$ openssl genrsa -out root-CA.key 2048
    $ openssl req -x509 -new -nodes -key root-CA.key -sha256 -days 1024 -out root-CA.pem
  2. Create an OpenSSL configuration file for the NXLog client certificate and name it client_options.conf. Replace the values under [req_distinguished_name] and [alt_names] accordingly.

    client_options.conf
    [req]
    distinguished_name = req_distinguished_name
    x509_extensions = v3_req
    prompt = no
    [req_distinguished_name]
    CN = nxlog-host.example.com
    [v3_req]
    keyUsage = keyEncipherment, dataEncipherment
    extendedKeyUsage = serverAuth
    subjectAltName = @alt_names
    [alt_names]
    DNS.1 = 192.168.1.100
  3. Generate the client key and certificate signing request:

    $ openssl genrsa -out client-cert.key 2048
    $ openssl req -new -key client-cert.key -out client-cert.csr -config client_options.conf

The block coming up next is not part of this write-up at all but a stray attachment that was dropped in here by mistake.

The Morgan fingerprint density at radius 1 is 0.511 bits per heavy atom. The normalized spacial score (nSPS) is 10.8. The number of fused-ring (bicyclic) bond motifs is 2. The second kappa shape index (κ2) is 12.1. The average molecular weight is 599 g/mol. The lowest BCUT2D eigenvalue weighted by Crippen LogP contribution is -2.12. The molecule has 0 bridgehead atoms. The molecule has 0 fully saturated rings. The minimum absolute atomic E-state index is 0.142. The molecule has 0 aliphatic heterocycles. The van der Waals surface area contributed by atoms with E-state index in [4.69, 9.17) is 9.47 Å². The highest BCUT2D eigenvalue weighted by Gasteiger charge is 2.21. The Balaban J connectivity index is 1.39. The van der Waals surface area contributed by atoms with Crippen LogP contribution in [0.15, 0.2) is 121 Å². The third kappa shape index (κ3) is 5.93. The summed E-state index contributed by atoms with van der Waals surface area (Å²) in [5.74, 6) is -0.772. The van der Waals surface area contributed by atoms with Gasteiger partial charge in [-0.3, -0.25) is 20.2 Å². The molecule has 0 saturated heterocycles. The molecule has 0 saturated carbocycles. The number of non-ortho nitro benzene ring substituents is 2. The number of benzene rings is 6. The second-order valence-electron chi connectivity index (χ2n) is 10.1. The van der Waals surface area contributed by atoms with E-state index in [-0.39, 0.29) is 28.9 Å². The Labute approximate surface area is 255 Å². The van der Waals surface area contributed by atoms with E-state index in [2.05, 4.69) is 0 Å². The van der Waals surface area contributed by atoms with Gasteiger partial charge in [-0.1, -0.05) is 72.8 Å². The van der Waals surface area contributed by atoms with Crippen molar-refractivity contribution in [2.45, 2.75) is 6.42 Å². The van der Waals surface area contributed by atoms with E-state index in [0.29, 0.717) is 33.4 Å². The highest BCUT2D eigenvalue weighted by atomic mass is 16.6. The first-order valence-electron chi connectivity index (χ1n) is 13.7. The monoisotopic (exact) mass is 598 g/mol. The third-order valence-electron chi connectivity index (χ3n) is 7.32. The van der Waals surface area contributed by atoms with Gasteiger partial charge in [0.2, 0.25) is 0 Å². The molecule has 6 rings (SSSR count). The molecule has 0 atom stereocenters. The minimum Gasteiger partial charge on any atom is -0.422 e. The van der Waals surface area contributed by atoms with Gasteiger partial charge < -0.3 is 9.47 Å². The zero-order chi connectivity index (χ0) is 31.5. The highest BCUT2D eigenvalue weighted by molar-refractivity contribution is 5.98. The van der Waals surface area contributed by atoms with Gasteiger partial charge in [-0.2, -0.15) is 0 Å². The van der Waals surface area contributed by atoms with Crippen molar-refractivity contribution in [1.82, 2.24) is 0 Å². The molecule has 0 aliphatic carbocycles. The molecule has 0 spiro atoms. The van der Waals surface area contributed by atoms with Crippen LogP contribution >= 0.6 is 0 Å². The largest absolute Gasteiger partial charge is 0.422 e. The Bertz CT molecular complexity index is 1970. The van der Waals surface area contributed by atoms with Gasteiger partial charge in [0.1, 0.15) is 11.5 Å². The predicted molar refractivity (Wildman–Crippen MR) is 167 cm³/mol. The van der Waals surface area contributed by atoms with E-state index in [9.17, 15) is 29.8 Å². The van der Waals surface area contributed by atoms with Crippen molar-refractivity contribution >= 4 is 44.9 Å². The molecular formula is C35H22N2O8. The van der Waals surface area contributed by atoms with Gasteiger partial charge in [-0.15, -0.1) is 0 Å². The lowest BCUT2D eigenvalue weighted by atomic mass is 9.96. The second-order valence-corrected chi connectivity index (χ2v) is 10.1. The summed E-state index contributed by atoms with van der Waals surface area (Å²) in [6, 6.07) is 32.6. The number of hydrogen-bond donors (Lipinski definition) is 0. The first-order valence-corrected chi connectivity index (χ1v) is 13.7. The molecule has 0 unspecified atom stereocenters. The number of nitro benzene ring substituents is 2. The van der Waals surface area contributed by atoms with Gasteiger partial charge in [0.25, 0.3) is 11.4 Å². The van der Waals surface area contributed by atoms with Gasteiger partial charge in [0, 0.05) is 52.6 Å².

4. Generate the client certificate to be used by NXLog:

    $ openssl x509 -req -in client-cert.csr -CA root-CA.pem -CAkey root-CA.key -CAcreateserial -out client-cert.pem -days 1024 -sha256
  5. If using the Logstash http input module the CA key must be in the PKCS8 format. The following command converts the previously created PKCS1 key to the required PKCS8 format:

    $ openssl pkcs8 -topk8 -inform PEM -outform PEM -nocrypt -in root-CA.key -out pkcs8-root-CA.key
Disclaimer

While we endeavor to keep the information in this topic up to date and correct, NXLog makes no representations or warranties of any kind, express or implied about the completeness, accuracy, reliability, suitability, or availability of the content represented here.

Last revision: 24 March 2021